Untold lives blog

121 posts categorized "Arts and crafts"

28 May 2019

The history of the pencil

The British Library exhibition Writing: Making Your Mark tells the story of how writing flows through the last 5000 years of human history.  Visitors might easily pass by three little pieces of lead in one of the cases.   They are the predecessors of the pencil, one of the favourite writing tools of the last couple of centuries, used by generations of schoolchildren, note-takers, artists and, of course, librarians.

Leads for writing
Three lengths of lead drawn to a point for writing and drawing either specifically for that purpose or taken from stained glass windows and adapted.  Photo courtesy of Museum of Writing Research Collection - University of London

From earlier times, and in particular the Middle Ages, lumps of lead have been used for drawing or planning manuscripts.  Lead leaves a dense silvery line that can be overwritten in ink or paint.

The word ‘pencil’ comes from Old French pincel, and Latin penicillus or a "little tail" , and originally referred to an artist's fine brush of camel hair in the Middle Ages, although the use of a form of brush for drawing goes back to the early petrograph or cave paintings.  From that the stylus developed, sometimes being made of lead, hence our erroneous term for the writing core of a pencil. 

Representation of Philosophy with a brush and a pot in the History of Alexander the Great Representation of Philosophy with a brush and a pot in the History of Alexander the Great (England, 11th century) Royal MS 13 A I, f. 1v Public Domain Creative Commons Licence

Silverpoint is a drawing technique that dates back to the late Gothic/early Renaissance period.  It was used by artists including Jan van Eyck, Leonardo da Vinci, Albrecht Dürer and Raphael.  Silverpoint is one variety of metalpoint, where a wire is drawn across the surface of the paper leaving a feint silver line, although lighter than a lead.  Using a stylus or silverpoint, it is not very easy to erase a sentence or even one character. This changed with the widespread use of graphite.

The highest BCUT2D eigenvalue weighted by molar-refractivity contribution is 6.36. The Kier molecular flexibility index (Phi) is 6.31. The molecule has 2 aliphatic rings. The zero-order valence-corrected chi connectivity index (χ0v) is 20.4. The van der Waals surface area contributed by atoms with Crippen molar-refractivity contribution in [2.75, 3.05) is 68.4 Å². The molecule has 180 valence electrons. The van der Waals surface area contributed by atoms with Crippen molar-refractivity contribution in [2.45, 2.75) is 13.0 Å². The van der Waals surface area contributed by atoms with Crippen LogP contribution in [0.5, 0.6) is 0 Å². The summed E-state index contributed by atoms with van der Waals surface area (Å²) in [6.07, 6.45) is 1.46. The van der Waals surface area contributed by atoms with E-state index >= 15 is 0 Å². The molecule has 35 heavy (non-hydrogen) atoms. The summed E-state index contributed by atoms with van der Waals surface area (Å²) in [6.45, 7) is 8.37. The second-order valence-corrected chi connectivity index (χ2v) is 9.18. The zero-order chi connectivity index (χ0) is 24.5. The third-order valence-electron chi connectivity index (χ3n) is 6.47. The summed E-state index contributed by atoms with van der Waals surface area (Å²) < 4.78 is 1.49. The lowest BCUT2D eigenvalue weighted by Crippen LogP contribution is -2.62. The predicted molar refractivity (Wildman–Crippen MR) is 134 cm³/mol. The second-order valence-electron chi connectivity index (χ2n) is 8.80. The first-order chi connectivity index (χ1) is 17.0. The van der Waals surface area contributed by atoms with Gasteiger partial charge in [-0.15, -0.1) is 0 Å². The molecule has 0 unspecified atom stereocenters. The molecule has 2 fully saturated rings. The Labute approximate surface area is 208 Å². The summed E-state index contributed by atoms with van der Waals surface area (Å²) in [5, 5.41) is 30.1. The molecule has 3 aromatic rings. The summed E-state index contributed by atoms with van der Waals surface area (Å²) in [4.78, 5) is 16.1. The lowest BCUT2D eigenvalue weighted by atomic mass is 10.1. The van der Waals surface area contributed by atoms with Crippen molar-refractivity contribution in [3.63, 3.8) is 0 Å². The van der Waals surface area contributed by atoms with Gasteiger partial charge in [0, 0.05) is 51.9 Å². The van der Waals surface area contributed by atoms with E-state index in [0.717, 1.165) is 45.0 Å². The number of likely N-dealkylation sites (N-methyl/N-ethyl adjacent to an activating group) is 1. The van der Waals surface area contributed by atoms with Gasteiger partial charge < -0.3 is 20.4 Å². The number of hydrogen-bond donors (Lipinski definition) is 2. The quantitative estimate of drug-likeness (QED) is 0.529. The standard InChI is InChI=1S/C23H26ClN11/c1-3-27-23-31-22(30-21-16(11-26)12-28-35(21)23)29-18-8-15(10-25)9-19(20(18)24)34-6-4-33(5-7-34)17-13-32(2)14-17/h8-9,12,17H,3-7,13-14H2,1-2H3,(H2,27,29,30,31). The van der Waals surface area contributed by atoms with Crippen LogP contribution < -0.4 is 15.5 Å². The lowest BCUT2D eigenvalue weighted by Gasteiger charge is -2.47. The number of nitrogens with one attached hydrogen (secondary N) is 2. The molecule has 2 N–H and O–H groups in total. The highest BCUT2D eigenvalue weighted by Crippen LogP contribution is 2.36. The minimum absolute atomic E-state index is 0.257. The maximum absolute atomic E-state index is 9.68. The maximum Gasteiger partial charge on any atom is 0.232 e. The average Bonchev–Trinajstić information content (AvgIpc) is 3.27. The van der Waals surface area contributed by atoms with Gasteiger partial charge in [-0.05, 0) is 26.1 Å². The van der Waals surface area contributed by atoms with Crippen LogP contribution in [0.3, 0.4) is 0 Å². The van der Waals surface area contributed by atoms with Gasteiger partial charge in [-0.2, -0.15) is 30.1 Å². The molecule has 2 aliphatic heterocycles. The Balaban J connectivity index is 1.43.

Pencil sketch for a painted initial in an 11th-century Gospel Book from Flanders Pencil sketch for a painted initial in an 11th-century Gospel Book from Flanders Stowe MS 3, f. 11v Public Domain Creative Commons Licence

The modern pencil was invented in 1795 by Nicholas-Jacques Conte, a scientist serving in the army of Napoleon Bonaparte.  Conte’s original process for manufacturing pencils involved roasting a mixture of water, clay and graphite in a kiln at 1,900 degrees Fahrenheit before encasing the resulting soft solid in a wooden surround.  The shape of that surround can be square, polygonal or round, depending on the pencil’s intended use.  The hardness or softness of the final pencil ‘lead’ can be determined by adjusting the relative fractions of clay and graphite in the roasting mixture.

Oldest known pencil in the worldThe oldest known pencil in the world, found in timbered house built in 1630.  Image courtesy: Faber-Castell